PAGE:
Federal Student Loan Interest Rates Will Hit Some Record Highs

Federal student loan interest rates will reach record heights for the 2024-25 school year, increasing the cost of college for people who will take out student loans, according to a May 14 Education Department announcement.

Here’s how 2024-25 federal student loan interest rates will compare to 2023-24 rates:

  • Undergraduate direct loans will have a 6.53% interest rate, up from 5.50%. 
  • Graduate and professional direct loans will have an 8.08% interest rate, up from 7.05%
  • PLUS loans, available to parents and grad students to fill in funding gaps, will have a 9.08% interest rate, up from 8.05%. 

Since 2006, all federal student loans have fixed interest rates. Undergraduate direct loan interest rates haven’t been this high in 16 years, since the 2008-09 academic year. (The standing record is 6.8%, for loans disbursed between 2006 and 2008.) Interest rates on direct graduate loans and PLUS loans have never been this high.

The upcoming federal interest rate hikes may also affect students already dealing with major FAFSA errors and delays, adding another layer of uncertainty about the true price of college in 2024-25. For some students, private student loans with lower interest rates may look more attractive — but private loans come with fewer borrower protections and no forgiveness options.

Rising rates increase total cost of college

Each spring, the government sets federal student loan interest rates for the academic year ahead. The rates are effective July 1 and will apply to all borrowers who take out new federal student loans for the 2024-25 school year. Federal student loans have fixed interest rates, so they won’t change during the repayment period — which typically lasts from 10 to 25 years, depending on your repayment plan. (If you’re already repaying older student loans, this interest rate hike doesn’t affect you.)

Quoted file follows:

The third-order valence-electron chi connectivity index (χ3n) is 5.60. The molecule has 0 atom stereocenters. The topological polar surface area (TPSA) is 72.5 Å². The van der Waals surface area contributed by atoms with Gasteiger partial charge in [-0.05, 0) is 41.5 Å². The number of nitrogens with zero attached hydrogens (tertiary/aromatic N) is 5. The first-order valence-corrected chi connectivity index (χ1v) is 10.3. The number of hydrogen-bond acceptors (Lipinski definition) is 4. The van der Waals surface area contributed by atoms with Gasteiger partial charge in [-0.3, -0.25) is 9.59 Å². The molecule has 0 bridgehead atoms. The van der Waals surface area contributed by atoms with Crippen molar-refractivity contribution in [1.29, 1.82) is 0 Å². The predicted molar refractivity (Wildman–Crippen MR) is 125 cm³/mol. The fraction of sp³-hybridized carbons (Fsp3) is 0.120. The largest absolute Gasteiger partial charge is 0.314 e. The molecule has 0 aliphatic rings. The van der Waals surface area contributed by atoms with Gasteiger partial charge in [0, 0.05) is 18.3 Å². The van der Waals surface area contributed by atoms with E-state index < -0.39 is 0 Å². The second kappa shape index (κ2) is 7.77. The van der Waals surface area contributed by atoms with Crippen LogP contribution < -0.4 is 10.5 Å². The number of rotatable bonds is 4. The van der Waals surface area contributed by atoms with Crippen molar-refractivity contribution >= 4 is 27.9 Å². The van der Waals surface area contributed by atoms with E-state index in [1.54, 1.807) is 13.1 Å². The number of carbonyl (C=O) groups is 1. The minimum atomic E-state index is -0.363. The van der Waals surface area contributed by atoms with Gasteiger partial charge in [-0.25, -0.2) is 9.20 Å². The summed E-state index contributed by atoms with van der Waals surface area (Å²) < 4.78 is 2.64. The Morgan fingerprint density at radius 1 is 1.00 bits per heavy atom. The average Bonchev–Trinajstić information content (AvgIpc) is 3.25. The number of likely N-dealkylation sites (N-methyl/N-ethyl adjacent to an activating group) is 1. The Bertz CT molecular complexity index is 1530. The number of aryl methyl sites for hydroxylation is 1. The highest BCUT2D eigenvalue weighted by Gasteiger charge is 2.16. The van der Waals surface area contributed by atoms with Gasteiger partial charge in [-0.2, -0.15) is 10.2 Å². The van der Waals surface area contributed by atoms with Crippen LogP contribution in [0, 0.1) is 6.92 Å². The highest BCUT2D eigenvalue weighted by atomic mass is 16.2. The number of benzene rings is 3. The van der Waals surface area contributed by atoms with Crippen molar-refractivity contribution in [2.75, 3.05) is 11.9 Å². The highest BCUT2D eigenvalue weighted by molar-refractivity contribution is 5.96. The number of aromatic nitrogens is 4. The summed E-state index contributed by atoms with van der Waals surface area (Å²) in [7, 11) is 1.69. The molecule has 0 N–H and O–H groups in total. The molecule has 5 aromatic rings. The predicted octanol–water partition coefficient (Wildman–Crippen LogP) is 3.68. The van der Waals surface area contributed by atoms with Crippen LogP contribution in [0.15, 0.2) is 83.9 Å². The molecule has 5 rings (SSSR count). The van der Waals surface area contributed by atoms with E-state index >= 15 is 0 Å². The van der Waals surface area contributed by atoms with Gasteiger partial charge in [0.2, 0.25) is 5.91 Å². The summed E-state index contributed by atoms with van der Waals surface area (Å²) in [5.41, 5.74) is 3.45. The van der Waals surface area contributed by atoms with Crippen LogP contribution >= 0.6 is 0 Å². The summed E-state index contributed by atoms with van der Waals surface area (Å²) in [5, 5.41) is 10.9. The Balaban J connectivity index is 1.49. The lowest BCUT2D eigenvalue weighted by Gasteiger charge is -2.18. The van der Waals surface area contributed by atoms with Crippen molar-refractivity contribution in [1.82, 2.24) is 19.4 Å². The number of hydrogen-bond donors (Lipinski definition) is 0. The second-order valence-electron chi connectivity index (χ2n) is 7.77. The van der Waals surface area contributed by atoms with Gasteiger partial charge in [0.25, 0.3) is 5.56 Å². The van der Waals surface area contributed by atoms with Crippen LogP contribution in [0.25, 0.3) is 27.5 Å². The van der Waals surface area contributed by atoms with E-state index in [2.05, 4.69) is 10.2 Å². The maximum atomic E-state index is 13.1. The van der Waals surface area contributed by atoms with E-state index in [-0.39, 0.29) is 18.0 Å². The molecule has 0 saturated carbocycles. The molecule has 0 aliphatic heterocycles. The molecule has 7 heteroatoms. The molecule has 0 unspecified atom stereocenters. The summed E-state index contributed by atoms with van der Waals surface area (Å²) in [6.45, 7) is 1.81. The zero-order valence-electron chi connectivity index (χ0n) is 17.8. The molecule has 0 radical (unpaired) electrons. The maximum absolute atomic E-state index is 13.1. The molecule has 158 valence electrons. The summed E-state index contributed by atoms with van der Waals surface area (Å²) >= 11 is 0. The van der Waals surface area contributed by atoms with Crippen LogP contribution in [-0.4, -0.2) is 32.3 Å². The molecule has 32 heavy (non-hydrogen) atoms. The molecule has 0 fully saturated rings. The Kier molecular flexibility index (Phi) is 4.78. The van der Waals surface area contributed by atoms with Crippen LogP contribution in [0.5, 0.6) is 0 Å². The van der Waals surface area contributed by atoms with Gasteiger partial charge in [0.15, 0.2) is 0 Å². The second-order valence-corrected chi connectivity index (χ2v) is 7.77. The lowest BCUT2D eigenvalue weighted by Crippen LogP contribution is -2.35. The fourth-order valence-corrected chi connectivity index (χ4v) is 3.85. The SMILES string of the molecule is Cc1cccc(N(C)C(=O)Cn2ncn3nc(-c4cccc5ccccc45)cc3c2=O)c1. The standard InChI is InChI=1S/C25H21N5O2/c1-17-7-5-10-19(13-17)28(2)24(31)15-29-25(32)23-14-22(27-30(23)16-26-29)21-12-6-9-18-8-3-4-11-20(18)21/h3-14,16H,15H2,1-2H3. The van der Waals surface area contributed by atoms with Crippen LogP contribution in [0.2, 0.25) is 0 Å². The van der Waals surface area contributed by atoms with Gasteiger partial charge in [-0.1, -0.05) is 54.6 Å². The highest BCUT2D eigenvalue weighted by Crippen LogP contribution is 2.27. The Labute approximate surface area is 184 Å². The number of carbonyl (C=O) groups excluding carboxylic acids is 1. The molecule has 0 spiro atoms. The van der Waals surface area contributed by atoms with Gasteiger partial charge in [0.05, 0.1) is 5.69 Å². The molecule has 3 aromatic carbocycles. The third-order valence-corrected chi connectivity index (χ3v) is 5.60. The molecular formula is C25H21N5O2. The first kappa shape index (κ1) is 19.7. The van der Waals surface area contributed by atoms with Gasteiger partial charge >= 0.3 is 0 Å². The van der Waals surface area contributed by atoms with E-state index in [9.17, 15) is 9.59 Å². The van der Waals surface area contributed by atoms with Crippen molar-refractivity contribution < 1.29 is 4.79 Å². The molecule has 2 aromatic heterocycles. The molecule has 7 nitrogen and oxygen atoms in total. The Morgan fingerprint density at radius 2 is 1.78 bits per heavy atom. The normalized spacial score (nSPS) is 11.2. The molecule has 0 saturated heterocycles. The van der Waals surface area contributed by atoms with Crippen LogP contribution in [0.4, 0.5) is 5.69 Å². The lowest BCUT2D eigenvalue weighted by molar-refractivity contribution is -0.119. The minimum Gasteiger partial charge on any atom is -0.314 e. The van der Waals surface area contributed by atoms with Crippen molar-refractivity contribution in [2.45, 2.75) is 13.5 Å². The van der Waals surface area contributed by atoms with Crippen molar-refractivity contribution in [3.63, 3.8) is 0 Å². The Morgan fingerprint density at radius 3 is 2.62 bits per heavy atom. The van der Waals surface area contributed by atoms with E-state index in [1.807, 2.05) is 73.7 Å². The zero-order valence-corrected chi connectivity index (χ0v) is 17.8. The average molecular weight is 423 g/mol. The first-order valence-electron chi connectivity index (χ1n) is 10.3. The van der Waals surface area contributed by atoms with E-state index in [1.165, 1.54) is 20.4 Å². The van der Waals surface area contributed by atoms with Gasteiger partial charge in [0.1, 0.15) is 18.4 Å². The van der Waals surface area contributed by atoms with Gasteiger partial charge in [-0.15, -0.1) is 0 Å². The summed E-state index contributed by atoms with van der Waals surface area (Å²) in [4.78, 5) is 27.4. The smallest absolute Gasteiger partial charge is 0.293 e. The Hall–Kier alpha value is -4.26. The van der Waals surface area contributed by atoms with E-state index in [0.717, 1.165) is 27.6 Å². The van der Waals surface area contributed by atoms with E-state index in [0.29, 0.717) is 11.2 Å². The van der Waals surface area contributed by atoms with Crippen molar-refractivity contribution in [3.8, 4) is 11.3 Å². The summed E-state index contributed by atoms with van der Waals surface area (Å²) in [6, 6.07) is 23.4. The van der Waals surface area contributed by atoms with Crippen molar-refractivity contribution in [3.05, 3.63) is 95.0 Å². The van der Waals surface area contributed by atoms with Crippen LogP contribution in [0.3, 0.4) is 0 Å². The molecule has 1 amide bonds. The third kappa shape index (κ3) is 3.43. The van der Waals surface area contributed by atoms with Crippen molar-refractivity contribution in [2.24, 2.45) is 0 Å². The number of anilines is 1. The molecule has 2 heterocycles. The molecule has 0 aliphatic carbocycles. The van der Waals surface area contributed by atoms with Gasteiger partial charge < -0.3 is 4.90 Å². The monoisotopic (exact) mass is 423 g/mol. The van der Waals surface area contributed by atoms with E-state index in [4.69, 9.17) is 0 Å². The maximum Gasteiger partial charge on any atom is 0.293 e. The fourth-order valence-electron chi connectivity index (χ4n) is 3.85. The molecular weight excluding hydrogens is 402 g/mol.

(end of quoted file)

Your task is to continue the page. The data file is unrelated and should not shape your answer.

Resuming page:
Ultimately, higher interest rates will make college more expensive for the millions of college students and their families who take out loans. Today, about 43 million people collectively owe $1.6 trillion in outstanding federal student loans — and federal loans account for about 93% of the total debt, per an analysis of Department of Education and Federal Reserve data. That total is poised to grow: 2024 high school graduates heading to college this fall could amass about $37,000 in student loan debt while pursuing their bachelor’s degree, according to a recent NerdWallet analysis. Dependent undergraduate students can take out no more than $31,000 in federal loans, so more students may turn to private loans to fill the gaps.

Here’s an example of how the higher interest rates can hit your wallet. If you start college in the fall and borrow $31,000 worth of unsubsidized federal direct loans over the course of your undergraduate education with a 6.53% interest rate, you’ll wind up paying back about $42,315 under a standard 10-year repayment plan. If you’d started college in 2020-21 and taken out the same $31,000 in unsubsidized federal loans with a record-low 2.75% interest rate, you’d have had to repay around $35,510 over 10 years — a $6,805 difference.